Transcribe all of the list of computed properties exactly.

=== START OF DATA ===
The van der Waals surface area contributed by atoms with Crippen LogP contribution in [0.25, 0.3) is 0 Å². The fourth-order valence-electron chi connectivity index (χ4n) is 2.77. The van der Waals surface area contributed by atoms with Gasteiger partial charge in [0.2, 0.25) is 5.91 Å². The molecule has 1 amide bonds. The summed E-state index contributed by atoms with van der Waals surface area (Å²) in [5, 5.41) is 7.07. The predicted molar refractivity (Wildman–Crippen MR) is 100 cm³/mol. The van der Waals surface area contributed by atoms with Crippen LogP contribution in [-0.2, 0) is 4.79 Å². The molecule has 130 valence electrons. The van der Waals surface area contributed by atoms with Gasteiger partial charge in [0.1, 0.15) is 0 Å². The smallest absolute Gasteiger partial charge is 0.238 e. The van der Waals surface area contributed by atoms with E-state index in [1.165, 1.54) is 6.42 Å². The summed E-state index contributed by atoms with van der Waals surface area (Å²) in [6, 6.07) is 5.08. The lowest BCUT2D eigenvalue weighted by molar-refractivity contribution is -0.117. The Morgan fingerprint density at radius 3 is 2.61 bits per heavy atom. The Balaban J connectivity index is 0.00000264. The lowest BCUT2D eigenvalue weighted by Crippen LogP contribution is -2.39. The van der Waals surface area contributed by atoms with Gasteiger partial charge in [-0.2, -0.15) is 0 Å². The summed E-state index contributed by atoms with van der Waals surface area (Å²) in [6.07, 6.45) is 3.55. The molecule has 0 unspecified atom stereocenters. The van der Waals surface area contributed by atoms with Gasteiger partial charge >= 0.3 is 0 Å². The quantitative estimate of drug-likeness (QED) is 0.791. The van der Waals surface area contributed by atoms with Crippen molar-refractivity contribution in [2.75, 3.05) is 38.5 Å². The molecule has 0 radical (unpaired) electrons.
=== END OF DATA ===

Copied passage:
The van der Waals surface area contributed by atoms with Crippen LogP contribution in [0.25, 0.3) is 0 Å². The fourth-order valence-electron chi connectivity index (χ4n) is 2.77. The van der Waals surface area contributed by atoms with Gasteiger partial charge in [0.2, 0.25) is 5.91 Å². The molecule has 1 amide bonds. The summed E-state index contributed by atoms with van der Waals surface area (Å²) in [5, 5.41) is 7.07. The predicted molar refractivity (Wildman–Crippen MR) is 100 cm³/mol. The van der Waals surface area contributed by atoms with Crippen LogP contribution in [-0.2, 0) is 4.79 Å². The molecule has 130 valence electrons. The van der Waals surface area contributed by atoms with Gasteiger partial charge in [0.1, 0.15) is 0 Å². The smallest absolute Gasteiger partial charge is 0.238 e. The van der Waals surface area contributed by atoms with E-state index in [1.165, 1.54) is 6.42 Å². The summed E-state index contributed by atoms with van der Waals surface area (Å²) in [6, 6.07) is 5.08. The lowest BCUT2D eigenvalue weighted by molar-refractivity contribution is -0.117. The Morgan fingerprint density at radius 3 is 2.61 bits per heavy atom. The Balaban J connectivity index is 0.00000264. The lowest BCUT2D eigenvalue weighted by Crippen LogP contribution is -2.39. The van der Waals surface area contributed by atoms with Gasteiger partial charge in [-0.2, -0.15) is 0 Å². The summed E-state index contributed by atoms with van der Waals surface area (Å²) in [6.07, 6.45) is 3.55. The molecule has 0 unspecified atom stereocenters. The van der Waals surface area contributed by atoms with Gasteiger partial charge >= 0.3 is 0 Å². The quantitative estimate of drug-likeness (QED) is 0.791. The van der Waals surface area contributed by atoms with Crippen molar-refractivity contribution in [2.75, 3.05) is 38.5 Å². The molecule has 0 radical (unpaired) electrons.